WarnerMedia chief executive officer Jason Kilar did not waste much time addressing the elephant in the room at a WarnerMedia virtual global summit on Thursday afternoon. After an “icebreaker” about how his mother and wife are contemplating switching cellular providers, Kilar told the company’s employees that he’s committed to the work he started a little over one year ago when AT&T CEO John Stankey named Kilar to the post.
Noting that he has always tried to be “direct” and “empathetic,” he thanked his team for their hard work in continuing to build out streaming service HBO Max, and stressed that he has “unfinished business” at the company.
“I’m not going anywhere,” he said.
His remarks at the virtual presentation sent the phones of the company’s home-bound employees buzzing, since it was in contrast to the media narrative that has taken hold since news of AT&T’s decision to spin off WarnerMedia and combine it with the assets of Discovery and be run by Discovery CEO David Zaslav.
Days after the proposed merger was revealed on May 17, The New York Times and others reported that Kilar —who was reportedly kept in the dark during the top-secret negotiations between Stankey and Zaslav — had engaged a team of lawyers to negotiate his exit.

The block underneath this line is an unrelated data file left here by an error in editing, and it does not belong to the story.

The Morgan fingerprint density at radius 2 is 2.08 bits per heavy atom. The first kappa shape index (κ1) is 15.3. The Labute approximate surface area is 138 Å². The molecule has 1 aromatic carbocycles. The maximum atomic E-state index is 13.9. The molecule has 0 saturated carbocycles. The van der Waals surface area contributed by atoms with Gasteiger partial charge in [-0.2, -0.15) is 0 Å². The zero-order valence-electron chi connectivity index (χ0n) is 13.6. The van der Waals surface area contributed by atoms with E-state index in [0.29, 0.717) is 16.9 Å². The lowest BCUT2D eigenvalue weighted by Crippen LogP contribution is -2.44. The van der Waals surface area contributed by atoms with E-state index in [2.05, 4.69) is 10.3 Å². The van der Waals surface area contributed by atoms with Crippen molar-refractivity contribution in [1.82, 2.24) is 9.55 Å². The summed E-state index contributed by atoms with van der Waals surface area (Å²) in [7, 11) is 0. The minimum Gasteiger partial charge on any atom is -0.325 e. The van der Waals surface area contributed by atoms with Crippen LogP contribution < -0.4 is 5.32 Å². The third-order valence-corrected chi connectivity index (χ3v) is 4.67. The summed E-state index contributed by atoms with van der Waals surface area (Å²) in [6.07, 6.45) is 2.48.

The deal seemingly left Kilar odd man out in a game of executive musical chairs, with many assuming that Jeff Zucker, chairman, WarnerMedia News and Sports, and a good friend and golfing buddy to Zaslav, would ascend to head of WarnerMedia.
Kilar and Zucker are said to have a frosty relationship, and Zucker earlier this year told staff he “expects to move on” when his current contract comes up at the end of 2021. The WarnerMedia-Discovery announcement seemed to change Zucker’s fortunes.
Of course, Kilar may still leave once the merger is completed; it could take anywhere from a year to 18 months to complete and also must pass regulatory muster. And he noted that he will reassess post-merger. But his public statements seem to bely a quick exit foretold in many media reports.
And as one company source put it: “A lot can happen in a year.”